In positive news, community specialist Kristie Garafola has updated the success.saleforce.com page on this issue. She is now asking for input as to what POP/IMAP platforms you are using.
Hi Everyone- I’ve been speaking with our product team to get more information for you and have a few questions. Can you see below and let me know your thoughts?There's more, but I didn't want to grab the whole thing. On the upside, what I take from this is that the outrage is being discussed. I don't think that they're in full-on head-slap mode, but I think that they know that there are a bunch of people who are pissed. At the same time, I'm not sure if it's enough outrage to actually spur action -- or simply one of those "oh yeah, we're listening" followed by nothing.
IMAP and POP3 are communication protocols to access email servers. What we need to know to address the request is what are the email servers you are connecting to (through IMAP and POP3) when downloading your email? If it's not an Exchange Server, is it mostly Gmail? What about other email services? Understanding what email servers you’re connecting to and their popularity will help us prioritize our focus beyond Exchange.
For those currently using Apple Mail on Mac to connect to an Exchange server, you may use our Exchange Sync model and get calendar events and contacts syncing. With Exchange Sync, it does not matter whether the user is on a Windows machine or a Mac, and which email application is in use, as long as the back-end email server is Exchange 2010 or 2013.
As for the Salesforce App for Outlook, it will work in OWA on a Mac when using a browser, and eventually on Outlook for Mac when downloading it from Office 365 (i.e. only the newest version).
We can evaluate bringing support for IMAP and POP3 with SFO, or even better, explore the possibility of porting Exchange Sync-type capabilities to sync contacts and calendar events with Gmail. Once I have more information on that, I will post again.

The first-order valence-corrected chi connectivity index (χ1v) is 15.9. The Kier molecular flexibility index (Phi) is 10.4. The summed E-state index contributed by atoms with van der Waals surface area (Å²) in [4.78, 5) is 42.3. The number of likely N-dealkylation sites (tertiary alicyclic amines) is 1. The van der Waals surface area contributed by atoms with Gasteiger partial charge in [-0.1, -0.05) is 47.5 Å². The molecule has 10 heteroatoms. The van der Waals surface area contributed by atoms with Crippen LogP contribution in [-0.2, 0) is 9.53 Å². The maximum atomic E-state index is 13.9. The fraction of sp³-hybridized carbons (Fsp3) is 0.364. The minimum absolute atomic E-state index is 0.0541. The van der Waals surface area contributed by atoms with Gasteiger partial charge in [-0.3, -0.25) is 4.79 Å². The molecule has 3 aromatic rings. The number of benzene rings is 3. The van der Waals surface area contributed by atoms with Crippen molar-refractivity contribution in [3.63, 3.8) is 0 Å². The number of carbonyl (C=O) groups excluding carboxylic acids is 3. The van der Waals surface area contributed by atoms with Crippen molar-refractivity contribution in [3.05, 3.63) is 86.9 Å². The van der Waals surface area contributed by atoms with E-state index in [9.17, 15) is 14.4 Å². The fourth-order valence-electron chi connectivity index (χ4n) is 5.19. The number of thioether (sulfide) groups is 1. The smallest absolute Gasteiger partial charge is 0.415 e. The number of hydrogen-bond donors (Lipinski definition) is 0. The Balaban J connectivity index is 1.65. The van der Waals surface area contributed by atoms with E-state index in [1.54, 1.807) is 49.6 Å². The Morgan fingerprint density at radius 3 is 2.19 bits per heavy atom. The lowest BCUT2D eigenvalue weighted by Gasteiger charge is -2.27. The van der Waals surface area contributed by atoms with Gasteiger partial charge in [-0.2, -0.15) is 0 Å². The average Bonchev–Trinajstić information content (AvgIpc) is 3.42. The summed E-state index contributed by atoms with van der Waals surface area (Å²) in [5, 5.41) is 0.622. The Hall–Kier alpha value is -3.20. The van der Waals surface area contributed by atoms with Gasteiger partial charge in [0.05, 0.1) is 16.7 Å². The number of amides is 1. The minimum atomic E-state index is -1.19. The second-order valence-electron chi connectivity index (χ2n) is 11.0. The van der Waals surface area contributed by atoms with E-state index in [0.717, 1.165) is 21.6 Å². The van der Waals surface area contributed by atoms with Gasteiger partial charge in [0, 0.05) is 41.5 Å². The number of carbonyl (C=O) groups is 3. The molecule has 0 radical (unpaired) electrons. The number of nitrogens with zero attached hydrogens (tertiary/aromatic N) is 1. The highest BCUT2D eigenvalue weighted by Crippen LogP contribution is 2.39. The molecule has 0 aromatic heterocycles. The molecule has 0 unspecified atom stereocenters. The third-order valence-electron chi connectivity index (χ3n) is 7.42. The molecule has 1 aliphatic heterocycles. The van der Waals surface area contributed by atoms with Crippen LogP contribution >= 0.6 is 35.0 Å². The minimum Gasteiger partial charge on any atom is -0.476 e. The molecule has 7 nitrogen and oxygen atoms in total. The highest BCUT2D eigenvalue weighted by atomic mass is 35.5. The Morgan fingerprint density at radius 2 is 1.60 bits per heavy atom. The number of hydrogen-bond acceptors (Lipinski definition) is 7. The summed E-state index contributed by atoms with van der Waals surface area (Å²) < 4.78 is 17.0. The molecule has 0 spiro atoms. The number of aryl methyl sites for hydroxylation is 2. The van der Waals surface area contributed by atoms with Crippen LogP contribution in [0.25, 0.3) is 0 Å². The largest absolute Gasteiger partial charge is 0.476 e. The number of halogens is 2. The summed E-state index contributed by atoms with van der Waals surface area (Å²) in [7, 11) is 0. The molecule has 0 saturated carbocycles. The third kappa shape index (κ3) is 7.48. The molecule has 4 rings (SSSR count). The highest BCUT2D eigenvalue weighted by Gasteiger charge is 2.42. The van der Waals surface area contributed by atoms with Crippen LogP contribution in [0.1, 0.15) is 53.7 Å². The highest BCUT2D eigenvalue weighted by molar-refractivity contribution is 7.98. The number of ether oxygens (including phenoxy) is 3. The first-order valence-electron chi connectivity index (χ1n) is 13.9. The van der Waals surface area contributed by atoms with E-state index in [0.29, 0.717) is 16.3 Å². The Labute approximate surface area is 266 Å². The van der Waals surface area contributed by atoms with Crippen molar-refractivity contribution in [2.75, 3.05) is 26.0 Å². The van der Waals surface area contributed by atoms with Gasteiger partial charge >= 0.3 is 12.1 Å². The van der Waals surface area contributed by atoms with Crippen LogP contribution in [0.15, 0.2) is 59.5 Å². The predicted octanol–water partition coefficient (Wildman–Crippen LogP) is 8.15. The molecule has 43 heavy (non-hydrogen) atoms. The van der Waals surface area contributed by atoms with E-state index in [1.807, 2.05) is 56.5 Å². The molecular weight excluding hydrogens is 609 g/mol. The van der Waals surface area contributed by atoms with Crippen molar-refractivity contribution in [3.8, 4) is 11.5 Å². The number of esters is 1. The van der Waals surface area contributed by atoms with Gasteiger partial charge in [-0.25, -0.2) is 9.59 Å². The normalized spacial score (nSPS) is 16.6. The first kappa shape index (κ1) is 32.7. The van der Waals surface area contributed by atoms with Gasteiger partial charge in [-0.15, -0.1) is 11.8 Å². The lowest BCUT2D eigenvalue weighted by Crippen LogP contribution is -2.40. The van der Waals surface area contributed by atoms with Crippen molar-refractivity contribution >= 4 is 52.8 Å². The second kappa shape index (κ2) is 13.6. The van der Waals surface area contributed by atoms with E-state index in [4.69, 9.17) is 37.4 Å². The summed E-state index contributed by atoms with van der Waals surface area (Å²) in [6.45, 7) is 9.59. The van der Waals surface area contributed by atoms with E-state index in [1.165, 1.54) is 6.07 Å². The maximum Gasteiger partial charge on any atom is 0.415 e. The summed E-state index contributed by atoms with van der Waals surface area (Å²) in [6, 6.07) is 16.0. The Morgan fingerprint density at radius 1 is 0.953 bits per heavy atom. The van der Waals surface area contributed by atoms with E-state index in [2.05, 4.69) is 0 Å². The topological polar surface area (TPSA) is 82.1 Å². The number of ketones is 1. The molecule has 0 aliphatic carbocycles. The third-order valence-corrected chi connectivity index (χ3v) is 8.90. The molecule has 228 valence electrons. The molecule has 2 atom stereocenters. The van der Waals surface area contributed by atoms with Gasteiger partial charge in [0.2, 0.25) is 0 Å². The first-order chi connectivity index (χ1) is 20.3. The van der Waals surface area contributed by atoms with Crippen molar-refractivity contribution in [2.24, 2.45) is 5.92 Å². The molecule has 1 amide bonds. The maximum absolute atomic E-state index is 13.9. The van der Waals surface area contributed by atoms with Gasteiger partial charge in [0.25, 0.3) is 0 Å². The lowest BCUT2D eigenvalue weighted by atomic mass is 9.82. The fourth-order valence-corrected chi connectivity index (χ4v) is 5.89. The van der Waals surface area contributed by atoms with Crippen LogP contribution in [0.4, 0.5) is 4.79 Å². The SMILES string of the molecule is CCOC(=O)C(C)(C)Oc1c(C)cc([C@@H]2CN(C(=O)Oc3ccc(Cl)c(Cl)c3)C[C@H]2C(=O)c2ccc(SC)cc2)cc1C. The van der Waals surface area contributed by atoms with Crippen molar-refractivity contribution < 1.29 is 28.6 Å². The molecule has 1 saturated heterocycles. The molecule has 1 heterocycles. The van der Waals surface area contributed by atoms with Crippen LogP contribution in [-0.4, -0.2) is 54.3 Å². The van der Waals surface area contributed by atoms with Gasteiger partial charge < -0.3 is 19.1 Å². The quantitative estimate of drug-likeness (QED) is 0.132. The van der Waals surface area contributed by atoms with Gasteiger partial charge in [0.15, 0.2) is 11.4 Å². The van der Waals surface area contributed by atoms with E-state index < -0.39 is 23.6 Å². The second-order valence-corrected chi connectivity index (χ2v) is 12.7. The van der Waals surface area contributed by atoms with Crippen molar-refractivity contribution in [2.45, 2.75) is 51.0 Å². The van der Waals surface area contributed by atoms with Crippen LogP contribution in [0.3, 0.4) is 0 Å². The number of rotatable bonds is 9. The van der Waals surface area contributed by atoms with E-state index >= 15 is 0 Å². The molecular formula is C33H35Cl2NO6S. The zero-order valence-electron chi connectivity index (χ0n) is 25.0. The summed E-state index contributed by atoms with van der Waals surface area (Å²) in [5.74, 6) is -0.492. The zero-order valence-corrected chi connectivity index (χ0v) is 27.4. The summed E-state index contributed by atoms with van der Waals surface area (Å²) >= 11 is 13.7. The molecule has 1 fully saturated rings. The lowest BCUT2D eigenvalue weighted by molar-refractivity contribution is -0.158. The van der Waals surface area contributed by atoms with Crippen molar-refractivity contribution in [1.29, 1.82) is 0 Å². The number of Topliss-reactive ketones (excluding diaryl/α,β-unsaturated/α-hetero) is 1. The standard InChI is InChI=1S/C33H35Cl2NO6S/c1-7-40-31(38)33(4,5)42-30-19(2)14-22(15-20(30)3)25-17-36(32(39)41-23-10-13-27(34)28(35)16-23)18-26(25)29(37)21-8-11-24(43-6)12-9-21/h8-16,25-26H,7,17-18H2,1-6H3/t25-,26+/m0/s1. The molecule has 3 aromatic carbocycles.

What I take from Kristie's post is that she's trying to get a grasp on an issue with outrage (Salesforce for Outrage?), but she does not seem particularly versed in the technology of email. Her post reads sort of like somebody who stepped into a quagmire of crap, then discussed the issue with the product team and they responded with something like "fine. which way should we through the rope to pull you out..." followed by more frantic sinking.
There are really a couple of issues here:
First and foremost: Salesforce.com's solution for handling email integration and syncing SUCKS! For years, they have provided support for Outlook integration (early on, it was seemed like it was important to them, but the first step down the FAIL path started with Salesforce for Outlook). When they partnered with Google to do Google Apps integration, they could have implemented a Gmail integration at that point -- or shortly thereafter -- but they didn't. As for Mac email support, probably the best tool was always the MailDrop app developed by a guy who thought it would be useful -- but never adopted by Salesforce. And he's quit supporting MailDrop. Bottom line = Email Sync is really an afterthought.